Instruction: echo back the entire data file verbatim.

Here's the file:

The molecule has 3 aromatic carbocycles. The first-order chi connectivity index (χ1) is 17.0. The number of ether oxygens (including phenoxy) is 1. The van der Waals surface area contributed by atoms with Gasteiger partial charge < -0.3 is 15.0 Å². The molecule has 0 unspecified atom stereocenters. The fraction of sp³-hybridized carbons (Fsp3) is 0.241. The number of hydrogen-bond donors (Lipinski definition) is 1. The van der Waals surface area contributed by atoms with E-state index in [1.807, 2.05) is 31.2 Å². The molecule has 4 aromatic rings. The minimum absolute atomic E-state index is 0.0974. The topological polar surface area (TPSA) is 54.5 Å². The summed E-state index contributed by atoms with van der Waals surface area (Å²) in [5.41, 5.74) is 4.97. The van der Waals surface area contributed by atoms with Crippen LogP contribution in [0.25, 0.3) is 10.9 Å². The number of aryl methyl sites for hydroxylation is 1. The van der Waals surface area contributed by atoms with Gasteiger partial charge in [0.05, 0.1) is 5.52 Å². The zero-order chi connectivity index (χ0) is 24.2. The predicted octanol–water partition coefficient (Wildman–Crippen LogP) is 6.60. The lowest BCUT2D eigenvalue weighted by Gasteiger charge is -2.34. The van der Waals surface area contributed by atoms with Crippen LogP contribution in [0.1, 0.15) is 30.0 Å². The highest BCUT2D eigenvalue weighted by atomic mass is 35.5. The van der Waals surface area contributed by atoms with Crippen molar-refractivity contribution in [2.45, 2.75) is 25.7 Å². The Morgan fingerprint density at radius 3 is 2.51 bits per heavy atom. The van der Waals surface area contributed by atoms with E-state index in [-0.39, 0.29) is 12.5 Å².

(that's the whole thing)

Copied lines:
The molecule has 3 aromatic carbocycles. The first-order chi connectivity index (χ1) is 17.0. The number of ether oxygens (including phenoxy) is 1. The van der Waals surface area contributed by atoms with Gasteiger partial charge < -0.3 is 15.0 Å². The molecule has 0 unspecified atom stereocenters. The fraction of sp³-hybridized carbons (Fsp3) is 0.241. The number of hydrogen-bond donors (Lipinski definition) is 1. The van der Waals surface area contributed by atoms with E-state index in [1.807, 2.05) is 31.2 Å². The molecule has 4 aromatic rings. The minimum absolute atomic E-state index is 0.0974. The topological polar surface area (TPSA) is 54.5 Å². The summed E-state index contributed by atoms with van der Waals surface area (Å²) in [5.41, 5.74) is 4.97. The van der Waals surface area contributed by atoms with Crippen LogP contribution in [0.25, 0.3) is 10.9 Å². The number of aryl methyl sites for hydroxylation is 1. The van der Waals surface area contributed by atoms with Gasteiger partial charge in [0.05, 0.1) is 5.52 Å². The zero-order chi connectivity index (χ0) is 24.2. The predicted octanol–water partition coefficient (Wildman–Crippen LogP) is 6.60. The lowest BCUT2D eigenvalue weighted by Gasteiger charge is -2.34. The van der Waals surface area contributed by atoms with Crippen LogP contribution in [0.1, 0.15) is 30.0 Å². The highest BCUT2D eigenvalue weighted by atomic mass is 35.5. The van der Waals surface area contributed by atoms with Crippen molar-refractivity contribution in [2.45, 2.75) is 25.7 Å². The Morgan fingerprint density at radius 3 is 2.51 bits per heavy atom. The van der Waals surface area contributed by atoms with E-state index in [-0.39, 0.29) is 12.5 Å².